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Journal Article Evaluation: Barinaga, E.

(2007) Cultural diversity at work: National culture as a discourse organizing an international project group, Human Relations, 60(2): 315-340.
Ester Barinagas paper on multinational work teams and how they organize themselves using national culture and cultural diversity as discursive resources is critically discussed, with special attention paid to the limitations of her research approach. This review proceeds as follows. First, the theoretical framework is briefly outlined in which Barinaga embeds the specific angle of her research project. Then follows a critical description of the international team she followed, her chosen method of observation and the findings she presents. Finally, the potential implications of her conclusions and their relevance to broader settings are questioned, particularly in regard to personal experiences with international teamwork made during the course of this module.

The Article Rather than agreeing with the current consensus in research that directly links the performance of international teams with cultural differences and assigns cultural diversity a positivist status, Barinaga argues that team members play a more active role in defining their national identity and in shaping their group work. They use the mental construct of national culture and cultural diversity as discursive tools to organize their multinational project.

To find support for her claims, Barinaga observed an international research group over a period of 17 months, being present and even involved as an interpreter at all of their workshops, and following e-mail correspondence between meetings. She then organized her body of collected data into categories and developed a framework for interpretation.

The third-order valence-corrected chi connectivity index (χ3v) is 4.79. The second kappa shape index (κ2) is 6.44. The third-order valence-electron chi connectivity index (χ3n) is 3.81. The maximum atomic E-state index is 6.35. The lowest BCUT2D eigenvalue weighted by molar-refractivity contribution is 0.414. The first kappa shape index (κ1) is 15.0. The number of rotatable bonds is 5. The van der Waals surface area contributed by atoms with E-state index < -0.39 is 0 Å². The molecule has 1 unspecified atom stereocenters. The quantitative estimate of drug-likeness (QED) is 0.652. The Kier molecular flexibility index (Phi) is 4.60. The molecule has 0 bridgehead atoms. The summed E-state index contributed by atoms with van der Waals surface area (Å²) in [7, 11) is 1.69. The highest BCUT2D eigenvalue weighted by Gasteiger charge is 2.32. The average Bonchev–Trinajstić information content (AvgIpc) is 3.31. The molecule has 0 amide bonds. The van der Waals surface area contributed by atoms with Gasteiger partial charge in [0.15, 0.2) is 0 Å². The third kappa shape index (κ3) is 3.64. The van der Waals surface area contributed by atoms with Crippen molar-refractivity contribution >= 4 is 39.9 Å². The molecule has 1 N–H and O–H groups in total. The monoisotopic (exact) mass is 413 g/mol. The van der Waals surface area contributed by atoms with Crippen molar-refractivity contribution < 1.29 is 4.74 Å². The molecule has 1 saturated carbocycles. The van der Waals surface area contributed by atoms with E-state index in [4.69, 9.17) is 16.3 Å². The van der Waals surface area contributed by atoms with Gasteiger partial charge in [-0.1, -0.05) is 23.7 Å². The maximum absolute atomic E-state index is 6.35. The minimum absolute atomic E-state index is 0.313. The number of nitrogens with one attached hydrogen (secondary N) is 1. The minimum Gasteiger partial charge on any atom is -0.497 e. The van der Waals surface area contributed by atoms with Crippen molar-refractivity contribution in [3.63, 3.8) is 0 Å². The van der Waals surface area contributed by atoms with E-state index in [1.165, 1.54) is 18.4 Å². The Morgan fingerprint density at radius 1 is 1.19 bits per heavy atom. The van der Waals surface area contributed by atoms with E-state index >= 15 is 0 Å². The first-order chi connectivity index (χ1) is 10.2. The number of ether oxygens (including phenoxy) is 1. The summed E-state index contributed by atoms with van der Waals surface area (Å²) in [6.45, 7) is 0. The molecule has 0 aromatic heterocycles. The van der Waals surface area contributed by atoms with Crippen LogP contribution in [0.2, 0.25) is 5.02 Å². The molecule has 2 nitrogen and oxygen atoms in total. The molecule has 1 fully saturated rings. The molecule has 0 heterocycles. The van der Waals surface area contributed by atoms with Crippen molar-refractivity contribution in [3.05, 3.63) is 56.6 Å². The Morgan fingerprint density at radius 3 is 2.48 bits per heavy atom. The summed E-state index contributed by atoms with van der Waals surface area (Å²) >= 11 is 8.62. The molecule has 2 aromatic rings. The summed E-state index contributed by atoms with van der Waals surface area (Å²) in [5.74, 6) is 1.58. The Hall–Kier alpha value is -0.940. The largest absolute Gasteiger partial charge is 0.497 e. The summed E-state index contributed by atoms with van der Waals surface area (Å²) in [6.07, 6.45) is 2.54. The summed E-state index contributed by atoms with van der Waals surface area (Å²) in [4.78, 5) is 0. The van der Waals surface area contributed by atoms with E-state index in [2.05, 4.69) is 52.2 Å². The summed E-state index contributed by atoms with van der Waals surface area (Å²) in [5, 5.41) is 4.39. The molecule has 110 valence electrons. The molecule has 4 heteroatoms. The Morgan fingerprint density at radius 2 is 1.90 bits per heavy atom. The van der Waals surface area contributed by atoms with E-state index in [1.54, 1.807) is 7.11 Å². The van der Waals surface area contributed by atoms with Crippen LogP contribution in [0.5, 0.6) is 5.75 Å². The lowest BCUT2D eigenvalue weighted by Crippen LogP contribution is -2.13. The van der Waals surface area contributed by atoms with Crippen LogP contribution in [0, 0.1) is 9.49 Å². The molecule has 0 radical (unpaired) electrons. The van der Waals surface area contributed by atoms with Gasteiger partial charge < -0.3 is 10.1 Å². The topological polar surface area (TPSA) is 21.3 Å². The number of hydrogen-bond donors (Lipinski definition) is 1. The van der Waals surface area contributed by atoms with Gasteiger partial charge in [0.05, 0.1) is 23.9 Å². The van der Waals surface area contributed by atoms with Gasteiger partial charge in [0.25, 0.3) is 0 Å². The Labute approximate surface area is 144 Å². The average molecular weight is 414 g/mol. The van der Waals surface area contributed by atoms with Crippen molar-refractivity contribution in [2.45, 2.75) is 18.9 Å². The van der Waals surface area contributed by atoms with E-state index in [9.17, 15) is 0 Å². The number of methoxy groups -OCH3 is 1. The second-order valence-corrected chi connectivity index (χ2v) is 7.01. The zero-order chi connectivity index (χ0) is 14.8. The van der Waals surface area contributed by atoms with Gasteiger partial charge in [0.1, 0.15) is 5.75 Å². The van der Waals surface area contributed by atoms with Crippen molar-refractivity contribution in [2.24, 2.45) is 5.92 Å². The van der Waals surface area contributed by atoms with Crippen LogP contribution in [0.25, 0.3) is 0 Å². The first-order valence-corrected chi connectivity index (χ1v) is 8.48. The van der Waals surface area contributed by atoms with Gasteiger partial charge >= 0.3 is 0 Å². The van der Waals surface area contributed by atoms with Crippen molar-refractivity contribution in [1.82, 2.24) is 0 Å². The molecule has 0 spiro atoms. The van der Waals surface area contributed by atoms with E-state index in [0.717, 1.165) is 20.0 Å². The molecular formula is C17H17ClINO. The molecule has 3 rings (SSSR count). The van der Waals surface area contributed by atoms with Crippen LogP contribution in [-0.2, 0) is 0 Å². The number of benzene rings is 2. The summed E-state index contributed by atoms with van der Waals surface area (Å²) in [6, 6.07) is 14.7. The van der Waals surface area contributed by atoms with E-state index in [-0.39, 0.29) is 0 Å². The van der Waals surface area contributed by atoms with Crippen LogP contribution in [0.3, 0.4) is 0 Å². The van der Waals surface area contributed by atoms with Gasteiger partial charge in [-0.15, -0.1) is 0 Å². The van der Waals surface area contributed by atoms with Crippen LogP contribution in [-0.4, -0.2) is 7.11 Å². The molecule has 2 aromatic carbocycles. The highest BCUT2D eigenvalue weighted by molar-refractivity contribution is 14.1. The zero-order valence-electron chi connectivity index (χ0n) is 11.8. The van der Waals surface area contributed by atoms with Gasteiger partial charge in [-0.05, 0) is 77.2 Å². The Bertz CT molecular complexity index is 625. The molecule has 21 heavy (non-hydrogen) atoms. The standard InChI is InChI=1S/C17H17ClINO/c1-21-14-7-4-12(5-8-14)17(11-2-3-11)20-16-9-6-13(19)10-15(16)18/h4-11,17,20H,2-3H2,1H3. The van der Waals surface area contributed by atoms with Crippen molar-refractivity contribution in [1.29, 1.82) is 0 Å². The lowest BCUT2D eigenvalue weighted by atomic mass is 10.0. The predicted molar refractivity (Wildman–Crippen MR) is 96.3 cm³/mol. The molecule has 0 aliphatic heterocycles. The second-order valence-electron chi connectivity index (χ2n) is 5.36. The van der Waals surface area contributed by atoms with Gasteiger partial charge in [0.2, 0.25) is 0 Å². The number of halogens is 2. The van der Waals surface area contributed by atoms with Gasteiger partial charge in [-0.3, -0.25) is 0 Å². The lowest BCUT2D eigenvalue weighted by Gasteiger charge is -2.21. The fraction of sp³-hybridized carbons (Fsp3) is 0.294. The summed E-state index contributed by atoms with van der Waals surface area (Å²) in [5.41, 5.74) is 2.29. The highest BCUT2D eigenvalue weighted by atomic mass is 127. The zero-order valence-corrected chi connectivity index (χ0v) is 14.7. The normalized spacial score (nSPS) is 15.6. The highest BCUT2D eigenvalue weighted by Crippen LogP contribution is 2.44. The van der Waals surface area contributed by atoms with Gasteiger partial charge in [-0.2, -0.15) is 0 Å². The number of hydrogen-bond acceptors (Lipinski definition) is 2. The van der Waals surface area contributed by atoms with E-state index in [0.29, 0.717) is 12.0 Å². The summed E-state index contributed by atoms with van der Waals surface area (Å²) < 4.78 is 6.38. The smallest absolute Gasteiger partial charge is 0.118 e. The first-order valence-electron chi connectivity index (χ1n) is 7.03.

In her findings she points out the different ways team members used the discourse on national culture and cultural diversity on an everyday basis to organize their teamwork. They referred to their cultural differences in order to define their individual worth and set themselves apart from the group, as well as using this discourse as a convenient excuse for confusion and misunderstandings. Team members also drew on cultural diversity to reinforce their mutual interdependency and justify the groups existence by pointing out the value of multinational collaborations. Lastly, the same discourse was used to rationalize randomly taken decisions. Theoretical Framework In establishing her theoretical framework, Barinaga broadly describes the line of arguments followed in previous research on multinational teamwork. Although no agreement on the definition of culture has